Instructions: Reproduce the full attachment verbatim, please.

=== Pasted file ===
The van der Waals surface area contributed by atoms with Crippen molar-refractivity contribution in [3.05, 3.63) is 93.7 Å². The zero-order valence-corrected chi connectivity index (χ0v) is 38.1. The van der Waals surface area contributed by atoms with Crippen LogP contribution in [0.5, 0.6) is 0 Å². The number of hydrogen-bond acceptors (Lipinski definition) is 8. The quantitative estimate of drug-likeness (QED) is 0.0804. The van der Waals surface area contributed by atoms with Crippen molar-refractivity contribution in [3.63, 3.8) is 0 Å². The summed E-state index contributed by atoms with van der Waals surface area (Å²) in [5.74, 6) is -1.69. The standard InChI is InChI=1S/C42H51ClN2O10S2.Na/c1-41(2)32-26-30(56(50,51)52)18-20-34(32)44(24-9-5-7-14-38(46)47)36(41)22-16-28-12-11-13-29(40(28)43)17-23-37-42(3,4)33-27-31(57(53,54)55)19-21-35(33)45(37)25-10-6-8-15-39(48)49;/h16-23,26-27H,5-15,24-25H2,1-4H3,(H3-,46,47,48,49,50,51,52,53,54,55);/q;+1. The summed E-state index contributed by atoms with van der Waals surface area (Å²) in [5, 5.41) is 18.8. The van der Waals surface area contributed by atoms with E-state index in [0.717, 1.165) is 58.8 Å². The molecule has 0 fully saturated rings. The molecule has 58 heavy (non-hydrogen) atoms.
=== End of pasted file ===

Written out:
The van der Waals surface area contributed by atoms with Crippen molar-refractivity contribution in [3.05, 3.63) is 93.7 Å². The zero-order valence-corrected chi connectivity index (χ0v) is 38.1. The van der Waals surface area contributed by atoms with Crippen LogP contribution in [0.5, 0.6) is 0 Å². The number of hydrogen-bond acceptors (Lipinski definition) is 8. The quantitative estimate of drug-likeness (QED) is 0.0804. The van der Waals surface area contributed by atoms with Crippen molar-refractivity contribution in [3.63, 3.8) is 0 Å². The summed E-state index contributed by atoms with van der Waals surface area (Å²) in [5.74, 6) is -1.69. The standard InChI is InChI=1S/C42H51ClN2O10S2.Na/c1-41(2)32-26-30(56(50,51)52)18-20-34(32)44(24-9-5-7-14-38(46)47)36(41)22-16-28-12-11-13-29(40(28)43)17-23-37-42(3,4)33-27-31(57(53,54)55)19-21-35(33)45(37)25-10-6-8-15-39(48)49;/h16-23,26-27H,5-15,24-25H2,1-4H3,(H3-,46,47,48,49,50,51,52,53,54,55);/q;+1. The summed E-state index contributed by atoms with van der Waals surface area (Å²) in [5, 5.41) is 18.8. The van der Waals surface area contributed by atoms with E-state index in [0.717, 1.165) is 58.8 Å². The molecule has 0 fully saturated rings. The molecule has 58 heavy (non-hydrogen) atoms.